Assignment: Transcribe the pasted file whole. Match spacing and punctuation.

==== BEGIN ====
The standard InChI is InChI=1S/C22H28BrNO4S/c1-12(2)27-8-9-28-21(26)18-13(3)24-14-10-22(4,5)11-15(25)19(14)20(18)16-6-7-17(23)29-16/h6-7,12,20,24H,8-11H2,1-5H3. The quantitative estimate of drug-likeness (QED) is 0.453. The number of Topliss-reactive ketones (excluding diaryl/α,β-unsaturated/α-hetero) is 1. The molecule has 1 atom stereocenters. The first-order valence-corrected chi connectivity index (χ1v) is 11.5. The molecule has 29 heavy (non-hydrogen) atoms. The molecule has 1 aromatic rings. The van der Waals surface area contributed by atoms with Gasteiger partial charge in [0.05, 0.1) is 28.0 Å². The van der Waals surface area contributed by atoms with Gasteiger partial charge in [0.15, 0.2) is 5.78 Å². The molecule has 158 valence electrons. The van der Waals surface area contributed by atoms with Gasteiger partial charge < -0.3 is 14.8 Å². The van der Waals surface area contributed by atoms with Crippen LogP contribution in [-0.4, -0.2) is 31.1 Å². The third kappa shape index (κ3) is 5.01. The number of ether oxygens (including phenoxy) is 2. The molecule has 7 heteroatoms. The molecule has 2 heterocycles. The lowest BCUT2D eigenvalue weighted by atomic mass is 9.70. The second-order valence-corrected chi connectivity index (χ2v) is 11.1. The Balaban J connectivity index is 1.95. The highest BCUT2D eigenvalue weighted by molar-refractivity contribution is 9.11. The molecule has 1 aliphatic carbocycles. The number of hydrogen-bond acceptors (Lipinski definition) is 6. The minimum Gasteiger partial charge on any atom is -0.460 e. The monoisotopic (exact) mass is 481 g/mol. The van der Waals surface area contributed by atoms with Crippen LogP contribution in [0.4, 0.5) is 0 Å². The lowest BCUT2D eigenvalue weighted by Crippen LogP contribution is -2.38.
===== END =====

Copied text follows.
The standard InChI is InChI=1S/C22H28BrNO4S/c1-12(2)27-8-9-28-21(26)18-13(3)24-14-10-22(4,5)11-15(25)19(14)20(18)16-6-7-17(23)29-16/h6-7,12,20,24H,8-11H2,1-5H3. The quantitative estimate of drug-likeness (QED) is 0.453. The number of Topliss-reactive ketones (excluding diaryl/α,β-unsaturated/α-hetero) is 1. The molecule has 1 atom stereocenters. The first-order valence-corrected chi connectivity index (χ1v) is 11.5. The molecule has 29 heavy (non-hydrogen) atoms. The molecule has 1 aromatic rings. The van der Waals surface area contributed by atoms with Gasteiger partial charge in [0.05, 0.1) is 28.0 Å². The van der Waals surface area contributed by atoms with Gasteiger partial charge in [0.15, 0.2) is 5.78 Å². The molecule has 158 valence electrons. The van der Waals surface area contributed by atoms with Gasteiger partial charge < -0.3 is 14.8 Å². The van der Waals surface area contributed by atoms with Crippen LogP contribution in [-0.4, -0.2) is 31.1 Å². The third kappa shape index (κ3) is 5.01. The number of ether oxygens (including phenoxy) is 2. The molecule has 7 heteroatoms. The molecule has 2 heterocycles. The lowest BCUT2D eigenvalue weighted by atomic mass is 9.70. The second-order valence-corrected chi connectivity index (χ2v) is 11.1. The Balaban J connectivity index is 1.95. The highest BCUT2D eigenvalue weighted by molar-refractivity contribution is 9.11. The molecule has 1 aliphatic carbocycles. The number of hydrogen-bond acceptors (Lipinski definition) is 6. The minimum Gasteiger partial charge on any atom is -0.460 e. The monoisotopic (exact) mass is 481 g/mol. The van der Waals surface area contributed by atoms with Crippen LogP contribution in [0.4, 0.5) is 0 Å². The lowest BCUT2D eigenvalue weighted by Crippen LogP contribution is -2.38.